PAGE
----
Atmospheric Pollutants

What are Atmospheric Pollutants?

Atmosphere surrounds the earth’s surface, it is of different thicknesses at different heights. There are five layers of the atmosphere with each layer having a different density. The troposphere is the lowest layer of the atmosphere where all organisms live. It extends roughly up to 10 km in height above the mean sea level. This layer contains air, water vapour and clouds.

Table of Contents

The stratosphere is the next layer which extends from 10 km to 50 km in height. It contains dinitrogen, dioxygen and ozone layer. The ozone layer protects humans and other animals from the harmful ultraviolet rays of the sun. Atmospheric pollution caused by atmospheric pollutants is actually referred to as the pollution of troposphere and stratosphere.

The presence of undesirable solids or gaseous components in air causes tropospheric pollution. The pollutants can be classified as:

Gaseous pollutants

Oxides of sulphur and nitrogen, hydrocarbons, ozone and other oxidants fall under this category. Let us have a deeper look at each pollutant:

  • a . Oxides of sulphur – When fossil fuel is burnt, oxides of sulphur are produced. Sulphur dioxide is poisonous in nature. Studies show that very low concentration of sulphur dioxide causes respiratory diseases. In presence of particulate matter, sulphur dioxide is oxidized to sulphur trioxide.
    \(\begin{array}{l}~~~~~~~~~~~~~~~\end{array} \)
    2SO2 (g) + O2 (g) →  2SO3 (g)
  • b. Hydrocarbons – They are formed by incomplete combustion of fuels. They are carcinogenic that is they cause cancer. They are very harmful to plants as they cause ageing, break down of tissues and shedding of leaves.

Particulate matter

Minute solid particles or liquid droplets suspended in air are called particulate matter. There are two types of particulates namely, viable and non-viable. Minute living organisms such as bacteria and fungi, which are dispersed in the atmosphere are known as viable particulates. Non-viable particulates are classified according to the size and nature of the particulates. For example, smoke consists of solid and liquid particles which are formed during the combustion of organic matter. On the other hand, dust is composed of fine particles which are produced during grinding or crushing.

Stratospheric Pollution

Moving on to the stratospheric pollution, the stratosphere consists of ozone layer which saves the earth from harmful ultraviolet rays. The ultraviolet radiations splits the dioxygen molecule into free oxygen atom, now these free oxygen atom combines with the dioxygen molecule to form ozone.

\(\begin{array}{l}O_{2}\overset{UV}{\rightarrow}2O\end{array} \)

O (g) + O2 (g)  ⇌ O3(g)

Ozone is unstable and breaks down into oxygen molecules. Chlorofluorocarbons are the main reason for ozone depletion, they react with ozone to form chlorine monoxide radicals and molecules. CFCs are the agents which are producing chlorine radicals in the stratosphere and damaging the ozone layer. This damage to ozone layer is a threat to the survival of organisms as ozone protects the earth from harmful rays of the sun which can cause skin cancer.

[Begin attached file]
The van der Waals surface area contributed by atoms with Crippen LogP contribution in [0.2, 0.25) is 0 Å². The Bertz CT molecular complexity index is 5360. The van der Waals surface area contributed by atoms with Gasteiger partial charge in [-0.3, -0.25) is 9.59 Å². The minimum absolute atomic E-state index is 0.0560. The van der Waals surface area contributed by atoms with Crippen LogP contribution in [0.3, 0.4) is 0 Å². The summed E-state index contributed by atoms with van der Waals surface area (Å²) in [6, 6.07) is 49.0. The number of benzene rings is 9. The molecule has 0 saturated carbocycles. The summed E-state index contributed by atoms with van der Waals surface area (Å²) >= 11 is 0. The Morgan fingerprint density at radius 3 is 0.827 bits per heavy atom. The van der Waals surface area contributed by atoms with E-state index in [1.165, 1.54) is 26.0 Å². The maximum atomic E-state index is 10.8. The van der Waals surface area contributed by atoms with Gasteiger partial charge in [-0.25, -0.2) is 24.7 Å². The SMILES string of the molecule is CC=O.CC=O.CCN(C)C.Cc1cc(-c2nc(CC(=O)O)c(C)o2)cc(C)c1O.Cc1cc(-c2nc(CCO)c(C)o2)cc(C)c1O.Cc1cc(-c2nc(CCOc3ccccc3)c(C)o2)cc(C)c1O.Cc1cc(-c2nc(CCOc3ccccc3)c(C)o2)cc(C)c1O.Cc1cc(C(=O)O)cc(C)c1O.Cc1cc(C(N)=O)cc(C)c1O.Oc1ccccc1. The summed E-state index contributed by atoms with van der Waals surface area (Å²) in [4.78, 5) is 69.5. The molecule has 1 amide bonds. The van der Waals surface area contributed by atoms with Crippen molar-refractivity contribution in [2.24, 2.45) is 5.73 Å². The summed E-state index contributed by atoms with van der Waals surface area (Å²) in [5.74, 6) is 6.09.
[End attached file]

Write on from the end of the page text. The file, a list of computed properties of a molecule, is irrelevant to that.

Frequently Asked Questions – FAQs


What are the effects of atmospheric pollution?

Heart disease, lung cancer, and respiratory disorders like emphysema are all long-term health repercussions of air pollution. Air pollution can harm people’s nerves, brains, kidneys, livers, and other organs over time.


What are the major pollutants of the atmosphere?

Ozone, carbon monoxide, nitrogen oxide, sulphur dioxide, and lead are examples of air pollutants. These are the most toxic pollutants, as they have the potential to destroy human life.


What are the effects of pollution?

High levels of air pollution can raise the risk of heart attack, wheezing, coughing, and breathing problems, as well as eye, nose, and throat discomfort. Existing heart problems, asthma, and other lung disorders can all be aggravated by air pollution.


What is the cause and effect of atmosphere pollution?

Burning fossil fuels sends gases and chemicals into the atmosphere. In a particularly damaging feedback loop, air pollution not only contributes to but also exacerbates climate change. “Air pollution, such as carbon dioxide and methane, causes global warming.


How does pollution affect our environment?

Air pollution has a number of negative consequences on the environment, including acid rain, which is precipitation containing dangerous quantities of nitric and sulphuric acids. Acid rain has wreaked havoc on Massachusetts lakes, ponds, rivers, and soils, wreaking havoc on wildlife and woodlands in the process.

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We have seen the different types of pollutants in the atmosphere and the various reactions that occur in its layers. For any query on these topics call our mentor support team at BYJU’S.
Test your knowledge on atmospheric pollutants and the reactions!


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